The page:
Defective BRCA genes are well known for their ability to cause breast and ovarian cancers in women. But these same gene defects are also strong risk factors for aggressive prostate cancer in men. About 10% of men with metastatic prostate cancer — meaning cancer that is spreading away from the prostate — test positive for genetic mutations in BRCA genes. Fortunately, these cancers can be treated with new types of personalized therapies.
In May, the FDA approved two new drugs specifically for men with BRCA-positive metastatic prostate cancer that has stopped responding to other treatments. One of the drugs, called rucaparib, was approved on May 15. The other one, olaparib, was approved on May 19.
Both drugs work by shutting down the cancer cell’s ability to fix its DNA. Like all cells in the body, cancer cells are bombarded every day by free radicals, low-level radiation, and other stressors that cause DNA damage. BRCA genes ordinarily fix that damage so that cells can function normally and survive. But if the genes are defective, then the damage piles up. BRCA-positive tumors get around that problem by deploying an alternate DNA repair gene called PARP. Rucaparib and olaparib both inhibit PARP, leaving cancer cells without any way to fix their increasingly mangled DNA; eventually the cells die.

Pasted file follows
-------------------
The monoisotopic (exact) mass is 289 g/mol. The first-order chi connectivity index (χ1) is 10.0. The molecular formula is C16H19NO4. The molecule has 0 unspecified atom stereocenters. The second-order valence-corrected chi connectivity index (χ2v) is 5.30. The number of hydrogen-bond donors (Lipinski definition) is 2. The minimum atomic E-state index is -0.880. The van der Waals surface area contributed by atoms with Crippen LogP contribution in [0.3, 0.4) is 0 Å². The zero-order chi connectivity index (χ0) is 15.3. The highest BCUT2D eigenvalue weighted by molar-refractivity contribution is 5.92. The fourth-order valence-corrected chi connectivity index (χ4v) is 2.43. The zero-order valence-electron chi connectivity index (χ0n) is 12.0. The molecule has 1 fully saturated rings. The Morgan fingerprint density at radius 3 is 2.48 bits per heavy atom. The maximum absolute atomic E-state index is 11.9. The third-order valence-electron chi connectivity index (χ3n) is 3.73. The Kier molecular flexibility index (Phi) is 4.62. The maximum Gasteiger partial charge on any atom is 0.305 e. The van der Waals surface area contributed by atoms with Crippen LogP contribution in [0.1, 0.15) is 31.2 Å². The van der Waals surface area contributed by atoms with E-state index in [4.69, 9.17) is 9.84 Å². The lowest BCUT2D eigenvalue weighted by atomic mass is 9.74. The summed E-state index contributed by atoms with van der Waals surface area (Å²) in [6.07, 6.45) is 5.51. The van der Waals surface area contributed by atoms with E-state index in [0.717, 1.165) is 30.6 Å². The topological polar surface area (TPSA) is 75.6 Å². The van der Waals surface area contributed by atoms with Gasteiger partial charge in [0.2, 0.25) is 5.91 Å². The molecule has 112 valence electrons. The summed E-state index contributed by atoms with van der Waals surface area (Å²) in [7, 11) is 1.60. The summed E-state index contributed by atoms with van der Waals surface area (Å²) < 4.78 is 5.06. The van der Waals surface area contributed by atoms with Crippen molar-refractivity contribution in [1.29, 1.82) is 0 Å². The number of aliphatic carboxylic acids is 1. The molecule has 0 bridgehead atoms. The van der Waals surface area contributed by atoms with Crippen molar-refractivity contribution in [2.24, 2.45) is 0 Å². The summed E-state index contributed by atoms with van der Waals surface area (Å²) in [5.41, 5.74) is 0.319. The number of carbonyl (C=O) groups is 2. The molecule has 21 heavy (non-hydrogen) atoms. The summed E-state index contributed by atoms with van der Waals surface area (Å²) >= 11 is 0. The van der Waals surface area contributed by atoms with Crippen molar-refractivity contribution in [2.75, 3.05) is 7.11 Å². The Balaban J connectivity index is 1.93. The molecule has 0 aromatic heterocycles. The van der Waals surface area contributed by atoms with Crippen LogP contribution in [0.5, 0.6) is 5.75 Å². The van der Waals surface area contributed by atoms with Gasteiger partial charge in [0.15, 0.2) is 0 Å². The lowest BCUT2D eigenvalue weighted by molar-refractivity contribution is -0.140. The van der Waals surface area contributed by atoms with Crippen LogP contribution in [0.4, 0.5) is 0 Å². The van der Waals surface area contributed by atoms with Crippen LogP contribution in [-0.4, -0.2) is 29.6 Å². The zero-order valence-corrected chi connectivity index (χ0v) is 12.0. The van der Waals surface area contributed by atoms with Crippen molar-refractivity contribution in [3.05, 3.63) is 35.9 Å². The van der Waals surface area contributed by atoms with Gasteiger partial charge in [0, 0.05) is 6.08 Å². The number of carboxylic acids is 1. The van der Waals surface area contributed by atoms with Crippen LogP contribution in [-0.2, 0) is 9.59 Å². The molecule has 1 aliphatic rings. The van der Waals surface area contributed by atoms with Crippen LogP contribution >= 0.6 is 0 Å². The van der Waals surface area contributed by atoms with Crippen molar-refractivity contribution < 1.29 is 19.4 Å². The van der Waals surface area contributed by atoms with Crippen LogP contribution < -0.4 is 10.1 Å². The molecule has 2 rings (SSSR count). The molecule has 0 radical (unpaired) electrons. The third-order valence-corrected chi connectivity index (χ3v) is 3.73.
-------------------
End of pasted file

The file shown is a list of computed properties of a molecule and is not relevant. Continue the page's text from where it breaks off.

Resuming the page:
The drugs had each been approved already for other BRCA-positive cancers, and prior to their approval were given “off-label” to men with prostate cancer as well. The approvals “should ease some of the previously existing insurance barriers for coverage, enabling more patients to benefit,” says Dr. Marc Garnick, Gorman Brothers Professor of Medicine at Harvard Medical School and Beth Israel Deaconess Medical Center, and editor in chief of HarvardProstateKnowledge.org.
What the studies showed